The impact of automation is proving to be societal in scope.
In 2020, extra-governmental organizations like the United Nations and the World Economic Forum will discuss RPA in the context of jobs, wages, and global economics. Automation is already having a massive impact on economies internal and external to individual countries.
Individual countries will also become increasingly interested in what effect automation will have on their societies. Prioritizing RPA in these socio-political contexts and policy discussions will only become more important if my first prediction proves correct, and robots become key players in the coming economic downturn.
As larger, more established organizations move into the RPA market, they’re going to acquire and merge with upcoming RPA vendors.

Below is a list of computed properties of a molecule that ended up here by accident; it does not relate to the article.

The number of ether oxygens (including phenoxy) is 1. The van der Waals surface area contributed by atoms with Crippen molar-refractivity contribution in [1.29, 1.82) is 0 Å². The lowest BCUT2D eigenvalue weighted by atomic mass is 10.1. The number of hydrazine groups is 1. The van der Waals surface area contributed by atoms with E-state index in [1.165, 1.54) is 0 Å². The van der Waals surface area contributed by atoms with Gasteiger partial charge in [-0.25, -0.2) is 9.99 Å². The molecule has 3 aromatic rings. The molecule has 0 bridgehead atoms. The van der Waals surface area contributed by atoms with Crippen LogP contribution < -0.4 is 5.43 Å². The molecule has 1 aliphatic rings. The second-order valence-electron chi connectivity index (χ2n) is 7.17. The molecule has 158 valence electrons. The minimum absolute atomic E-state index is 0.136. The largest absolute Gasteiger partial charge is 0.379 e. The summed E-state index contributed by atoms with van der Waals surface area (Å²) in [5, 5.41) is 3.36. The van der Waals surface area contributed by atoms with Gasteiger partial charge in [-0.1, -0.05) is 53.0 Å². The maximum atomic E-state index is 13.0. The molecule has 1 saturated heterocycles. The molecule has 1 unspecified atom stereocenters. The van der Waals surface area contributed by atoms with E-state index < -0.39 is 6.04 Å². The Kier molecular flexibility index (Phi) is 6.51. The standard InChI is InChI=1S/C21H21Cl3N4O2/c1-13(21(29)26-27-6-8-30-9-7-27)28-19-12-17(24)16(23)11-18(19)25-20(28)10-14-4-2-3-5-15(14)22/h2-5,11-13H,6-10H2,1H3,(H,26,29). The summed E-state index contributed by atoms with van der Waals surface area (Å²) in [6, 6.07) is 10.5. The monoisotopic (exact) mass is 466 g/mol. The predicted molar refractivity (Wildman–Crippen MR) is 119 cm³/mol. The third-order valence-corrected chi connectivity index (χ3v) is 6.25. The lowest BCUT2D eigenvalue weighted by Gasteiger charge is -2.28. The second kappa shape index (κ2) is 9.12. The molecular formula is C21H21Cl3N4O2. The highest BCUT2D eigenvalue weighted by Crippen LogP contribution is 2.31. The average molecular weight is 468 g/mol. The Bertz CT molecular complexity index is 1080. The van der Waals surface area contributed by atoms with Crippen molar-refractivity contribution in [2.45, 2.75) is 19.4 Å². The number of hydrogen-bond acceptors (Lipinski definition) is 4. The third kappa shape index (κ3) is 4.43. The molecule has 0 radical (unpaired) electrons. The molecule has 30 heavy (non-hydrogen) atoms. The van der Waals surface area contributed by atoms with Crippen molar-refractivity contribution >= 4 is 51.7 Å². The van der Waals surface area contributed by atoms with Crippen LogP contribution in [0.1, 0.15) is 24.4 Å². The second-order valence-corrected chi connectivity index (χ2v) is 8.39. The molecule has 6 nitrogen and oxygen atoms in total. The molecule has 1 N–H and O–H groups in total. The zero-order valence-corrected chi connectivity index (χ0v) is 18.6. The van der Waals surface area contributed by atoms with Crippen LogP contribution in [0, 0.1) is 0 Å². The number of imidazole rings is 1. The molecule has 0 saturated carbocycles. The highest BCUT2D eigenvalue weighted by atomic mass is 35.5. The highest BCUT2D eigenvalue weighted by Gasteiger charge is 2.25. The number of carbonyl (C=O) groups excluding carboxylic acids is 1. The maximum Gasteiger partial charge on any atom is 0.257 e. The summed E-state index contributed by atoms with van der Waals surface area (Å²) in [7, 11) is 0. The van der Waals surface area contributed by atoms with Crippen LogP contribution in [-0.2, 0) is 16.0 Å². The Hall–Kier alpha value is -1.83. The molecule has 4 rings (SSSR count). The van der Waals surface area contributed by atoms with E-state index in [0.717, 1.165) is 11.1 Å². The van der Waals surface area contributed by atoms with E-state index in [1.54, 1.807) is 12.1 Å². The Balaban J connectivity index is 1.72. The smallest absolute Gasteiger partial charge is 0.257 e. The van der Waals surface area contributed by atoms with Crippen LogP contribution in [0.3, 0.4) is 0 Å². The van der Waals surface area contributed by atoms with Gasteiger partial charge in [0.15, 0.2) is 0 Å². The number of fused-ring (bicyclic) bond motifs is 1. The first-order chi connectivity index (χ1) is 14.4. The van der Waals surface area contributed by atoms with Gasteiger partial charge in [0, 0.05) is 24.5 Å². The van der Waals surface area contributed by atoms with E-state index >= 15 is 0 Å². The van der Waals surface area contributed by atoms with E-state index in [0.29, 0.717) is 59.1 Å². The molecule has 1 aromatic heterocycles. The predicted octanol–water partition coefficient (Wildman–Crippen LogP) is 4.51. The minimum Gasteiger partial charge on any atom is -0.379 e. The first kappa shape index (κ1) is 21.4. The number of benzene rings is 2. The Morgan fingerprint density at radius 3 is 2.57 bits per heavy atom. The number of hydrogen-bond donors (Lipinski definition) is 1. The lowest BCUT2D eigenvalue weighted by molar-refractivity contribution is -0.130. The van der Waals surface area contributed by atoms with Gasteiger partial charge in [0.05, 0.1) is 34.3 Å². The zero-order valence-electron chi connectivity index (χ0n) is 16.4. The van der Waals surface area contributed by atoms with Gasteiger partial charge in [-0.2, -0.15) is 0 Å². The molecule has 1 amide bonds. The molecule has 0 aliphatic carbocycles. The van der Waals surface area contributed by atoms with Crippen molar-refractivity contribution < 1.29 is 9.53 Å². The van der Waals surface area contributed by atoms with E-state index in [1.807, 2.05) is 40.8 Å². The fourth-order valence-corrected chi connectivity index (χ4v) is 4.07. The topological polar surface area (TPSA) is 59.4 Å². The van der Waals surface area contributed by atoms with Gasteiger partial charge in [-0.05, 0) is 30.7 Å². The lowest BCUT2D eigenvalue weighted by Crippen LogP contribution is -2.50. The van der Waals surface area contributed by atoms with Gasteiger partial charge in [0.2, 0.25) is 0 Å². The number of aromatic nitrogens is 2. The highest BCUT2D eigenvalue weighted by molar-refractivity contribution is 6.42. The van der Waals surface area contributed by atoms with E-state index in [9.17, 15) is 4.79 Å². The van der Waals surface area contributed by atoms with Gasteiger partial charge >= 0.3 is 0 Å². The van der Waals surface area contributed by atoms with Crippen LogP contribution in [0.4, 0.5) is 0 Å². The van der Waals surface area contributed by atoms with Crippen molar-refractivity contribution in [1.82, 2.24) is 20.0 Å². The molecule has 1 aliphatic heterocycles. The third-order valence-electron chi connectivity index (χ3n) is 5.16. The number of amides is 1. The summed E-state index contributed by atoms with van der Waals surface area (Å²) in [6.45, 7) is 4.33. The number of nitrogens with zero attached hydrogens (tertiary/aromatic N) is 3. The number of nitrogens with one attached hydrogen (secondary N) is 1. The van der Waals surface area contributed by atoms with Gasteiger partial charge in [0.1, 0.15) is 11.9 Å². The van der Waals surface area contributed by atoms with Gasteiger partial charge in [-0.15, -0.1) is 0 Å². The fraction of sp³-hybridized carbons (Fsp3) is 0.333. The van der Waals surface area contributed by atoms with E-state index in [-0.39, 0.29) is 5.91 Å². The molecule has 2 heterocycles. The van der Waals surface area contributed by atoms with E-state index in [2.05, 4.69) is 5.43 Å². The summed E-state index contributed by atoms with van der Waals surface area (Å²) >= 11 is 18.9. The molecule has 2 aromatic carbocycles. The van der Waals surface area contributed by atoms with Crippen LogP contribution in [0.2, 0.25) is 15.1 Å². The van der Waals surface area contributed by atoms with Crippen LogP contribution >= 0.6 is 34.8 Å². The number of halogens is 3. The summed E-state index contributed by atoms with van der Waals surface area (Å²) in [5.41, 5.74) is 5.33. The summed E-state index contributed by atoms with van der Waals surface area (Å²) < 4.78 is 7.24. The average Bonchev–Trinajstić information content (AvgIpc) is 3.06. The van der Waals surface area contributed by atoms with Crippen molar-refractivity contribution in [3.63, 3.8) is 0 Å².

The leaders identified by the Gartner Magic Quadrant for Robotic Process Automation Software, Forrester Wave, and Everest PEAK Matrix reports likely won’t face acquisitions because their valuations are too high. Enterprise entrants to the RPA market will instead acquire and merge with smaller organizations to compete with these leaders.
Global service integrator companies and other technology companies are already buying up automation-led services companies. For instance:
In 2020, the consolidation of these challenger companies across services and technology businesses will continue.
While it’s hard to keep up with the advancement of RPA and AI, having insight into these trends can give you an important advantage.
The scale of RPA’s effects and the intricacies of its abilities means advancement will be exponential. Developing a digital transformation strategy that centers an automation first mindset is increasingly becoming a necessity for future survival.
I can predict some of the changes 2020 will bring, but only the innovative can react, adapt, and lead.